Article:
Also showing good legs is Matthew Vaughn’s epic fantasy “Stardust.” Pic rose 18% (excluding previews) in its soph sesh to move the running take to $14.3 million for Par.

Best opener was “Saw IV,” which scared up $5.1 million at 393 via Lionsgate U.K. Result matches the U.K. opening of “Saw III” and bests the “Saw” and “Saw II” debuts.

David Cronenberg’s London-set “Eastern Promises” opened to a modest $1.3 million at 280. The Pathe release might have hoped for more as it got lots of publicity thanks to its high-profile screening as opening night pic at the Times BFI London Film Festival.

“Sicko” opened anemically, taking 10th spot with a sickly $322,926 at 166 via Optimum Releasing. Screen average of $1,945 trailed the eighth frame of “Atonement” and “Run, Fat Boy, Run.”

“Ratatouille” also kept on cooking in Italy, tallying a tasty $4.5 million in its second frame on 661, which reps a mere 33% drop and gives the Mouse House rat a $14 million Italo running cume.

Bruce Willis came in a distant second with “Live Free or Die Hard,” which still opened decently at $1.8 million on 360, via Fox.

“Elizabeth: The Golden Age” followed closely with $1.7 million off 323, via Universal, besting expectations for the Cate Blanchett starrer, following its European launch from the Rome Film Festival.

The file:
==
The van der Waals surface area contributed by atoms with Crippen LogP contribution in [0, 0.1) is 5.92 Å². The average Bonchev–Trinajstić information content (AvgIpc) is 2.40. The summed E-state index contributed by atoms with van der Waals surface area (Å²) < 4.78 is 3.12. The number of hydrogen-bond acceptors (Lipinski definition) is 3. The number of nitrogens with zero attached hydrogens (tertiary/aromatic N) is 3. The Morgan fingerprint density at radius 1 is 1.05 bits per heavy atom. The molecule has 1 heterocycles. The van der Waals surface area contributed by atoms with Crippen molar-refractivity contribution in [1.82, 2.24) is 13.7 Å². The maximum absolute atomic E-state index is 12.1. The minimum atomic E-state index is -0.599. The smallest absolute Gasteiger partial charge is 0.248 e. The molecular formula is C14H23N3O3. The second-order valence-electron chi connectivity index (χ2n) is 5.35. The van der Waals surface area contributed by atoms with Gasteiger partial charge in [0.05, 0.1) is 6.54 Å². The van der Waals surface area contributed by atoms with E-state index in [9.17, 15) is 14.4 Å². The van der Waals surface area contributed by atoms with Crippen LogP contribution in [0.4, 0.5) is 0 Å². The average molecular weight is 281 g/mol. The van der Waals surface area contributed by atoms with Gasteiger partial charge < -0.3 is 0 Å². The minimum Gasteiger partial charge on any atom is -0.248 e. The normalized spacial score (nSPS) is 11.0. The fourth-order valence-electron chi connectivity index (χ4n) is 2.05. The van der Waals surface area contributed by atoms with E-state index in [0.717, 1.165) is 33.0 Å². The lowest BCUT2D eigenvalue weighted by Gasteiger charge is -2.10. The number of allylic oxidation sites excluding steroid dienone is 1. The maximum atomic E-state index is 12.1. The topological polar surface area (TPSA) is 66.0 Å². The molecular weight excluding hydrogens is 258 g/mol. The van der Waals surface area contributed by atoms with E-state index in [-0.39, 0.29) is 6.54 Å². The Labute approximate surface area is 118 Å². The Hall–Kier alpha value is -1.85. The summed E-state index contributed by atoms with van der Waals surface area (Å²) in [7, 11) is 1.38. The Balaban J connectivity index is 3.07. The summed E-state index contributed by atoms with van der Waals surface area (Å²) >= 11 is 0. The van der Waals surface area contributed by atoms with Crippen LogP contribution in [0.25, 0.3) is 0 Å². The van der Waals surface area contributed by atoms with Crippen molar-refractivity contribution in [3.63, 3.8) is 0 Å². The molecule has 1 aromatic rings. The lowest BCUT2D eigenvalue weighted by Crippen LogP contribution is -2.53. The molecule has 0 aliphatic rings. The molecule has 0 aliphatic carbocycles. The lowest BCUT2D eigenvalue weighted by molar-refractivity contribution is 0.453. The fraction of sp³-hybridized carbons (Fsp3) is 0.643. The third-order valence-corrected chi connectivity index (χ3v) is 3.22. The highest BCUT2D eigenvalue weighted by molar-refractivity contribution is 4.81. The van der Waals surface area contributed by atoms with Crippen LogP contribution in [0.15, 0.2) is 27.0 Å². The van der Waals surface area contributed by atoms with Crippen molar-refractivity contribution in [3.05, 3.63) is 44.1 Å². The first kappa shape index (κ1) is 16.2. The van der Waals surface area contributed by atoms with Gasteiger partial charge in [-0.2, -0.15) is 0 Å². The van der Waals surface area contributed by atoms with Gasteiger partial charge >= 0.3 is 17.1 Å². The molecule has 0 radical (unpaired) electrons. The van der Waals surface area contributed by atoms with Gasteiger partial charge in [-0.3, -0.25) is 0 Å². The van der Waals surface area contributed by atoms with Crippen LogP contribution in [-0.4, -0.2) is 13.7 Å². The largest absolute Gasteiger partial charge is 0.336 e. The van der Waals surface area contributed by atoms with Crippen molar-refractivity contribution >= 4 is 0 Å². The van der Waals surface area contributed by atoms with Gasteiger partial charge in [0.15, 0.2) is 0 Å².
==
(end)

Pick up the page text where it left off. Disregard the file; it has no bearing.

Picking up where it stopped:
Local sci-fi spoof “2061,” which was meant to be a local blockbuster, instead disappointed with a mere $1.1 million from 378, for the trashy pic toplining popular comic Diego Abatantuono via 01 Distribuzione.

The weekend’s big opener was another local title, auteur Silvio Soldini’s “Days and Clouds,” which scored $5,800 per engagement — the frame’s highest per-screen average after “Ratatouille” — for $1 million on 176 via Warner Bros.

Soldini’s latest, about a well-to-do couple suddenly facing money trouble, unspooled in Rome after bowing in Toronto.

Keira Knightley starrer “Silk” didn’t open very smoothly, spinning a thin $500,000 from 200 via Medusa, also following Toronto and Rome bows.

Francis Ford Coppola’s rejuvenation drama “Youth Without Youth” did so-so in its theatrical world bow, pulling $237,000 from 77 via BIM Distribuzione.

Additional reporting by Ed Meza (Germany), Nick Vivarelli (Italy), David Hayhurst (France) and Emilio Mayorga (Spain).